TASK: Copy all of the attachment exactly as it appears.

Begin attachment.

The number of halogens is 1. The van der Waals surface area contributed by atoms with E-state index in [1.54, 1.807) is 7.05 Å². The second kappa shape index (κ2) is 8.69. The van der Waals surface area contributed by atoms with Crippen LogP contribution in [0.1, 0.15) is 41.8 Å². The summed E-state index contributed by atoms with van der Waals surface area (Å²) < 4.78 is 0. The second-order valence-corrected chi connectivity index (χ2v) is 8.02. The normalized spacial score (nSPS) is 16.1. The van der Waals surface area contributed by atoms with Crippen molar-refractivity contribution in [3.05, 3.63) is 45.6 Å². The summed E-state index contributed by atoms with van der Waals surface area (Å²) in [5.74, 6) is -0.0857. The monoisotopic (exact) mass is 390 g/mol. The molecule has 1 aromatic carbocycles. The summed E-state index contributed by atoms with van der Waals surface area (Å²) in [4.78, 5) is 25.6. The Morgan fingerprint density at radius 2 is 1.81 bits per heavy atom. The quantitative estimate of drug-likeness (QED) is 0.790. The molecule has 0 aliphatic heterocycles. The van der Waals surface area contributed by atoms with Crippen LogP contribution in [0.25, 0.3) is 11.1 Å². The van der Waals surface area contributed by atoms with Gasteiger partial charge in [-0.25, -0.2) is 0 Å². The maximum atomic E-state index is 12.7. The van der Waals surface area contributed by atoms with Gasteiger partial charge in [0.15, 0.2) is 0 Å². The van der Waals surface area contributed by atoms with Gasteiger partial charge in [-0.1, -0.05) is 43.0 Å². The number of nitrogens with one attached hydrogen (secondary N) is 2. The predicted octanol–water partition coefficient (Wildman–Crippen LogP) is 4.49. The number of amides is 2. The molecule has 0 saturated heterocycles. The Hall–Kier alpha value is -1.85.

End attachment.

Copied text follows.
The number of halogens is 1. The van der Waals surface area contributed by atoms with E-state index in [1.54, 1.807) is 7.05 Å². The second kappa shape index (κ2) is 8.69. The van der Waals surface area contributed by atoms with Crippen LogP contribution in [0.1, 0.15) is 41.8 Å². The summed E-state index contributed by atoms with van der Waals surface area (Å²) < 4.78 is 0. The second-order valence-corrected chi connectivity index (χ2v) is 8.02. The normalized spacial score (nSPS) is 16.1. The van der Waals surface area contributed by atoms with Crippen molar-refractivity contribution in [3.05, 3.63) is 45.6 Å². The summed E-state index contributed by atoms with van der Waals surface area (Å²) in [5.74, 6) is -0.0857. The monoisotopic (exact) mass is 390 g/mol. The molecule has 1 aromatic carbocycles. The summed E-state index contributed by atoms with van der Waals surface area (Å²) in [4.78, 5) is 25.6. The Morgan fingerprint density at radius 2 is 1.81 bits per heavy atom. The quantitative estimate of drug-likeness (QED) is 0.790. The molecule has 0 aliphatic heterocycles. The van der Waals surface area contributed by atoms with Crippen LogP contribution in [0.25, 0.3) is 11.1 Å². The van der Waals surface area contributed by atoms with Gasteiger partial charge in [-0.25, -0.2) is 0 Å². The maximum atomic E-state index is 12.7. The van der Waals surface area contributed by atoms with Gasteiger partial charge in [0.15, 0.2) is 0 Å². The van der Waals surface area contributed by atoms with Gasteiger partial charge in [-0.1, -0.05) is 43.0 Å². The number of nitrogens with one attached hydrogen (secondary N) is 2. The predicted octanol–water partition coefficient (Wildman–Crippen LogP) is 4.49. The number of amides is 2. The molecule has 0 saturated heterocycles. The Hall–Kier alpha value is -1.85.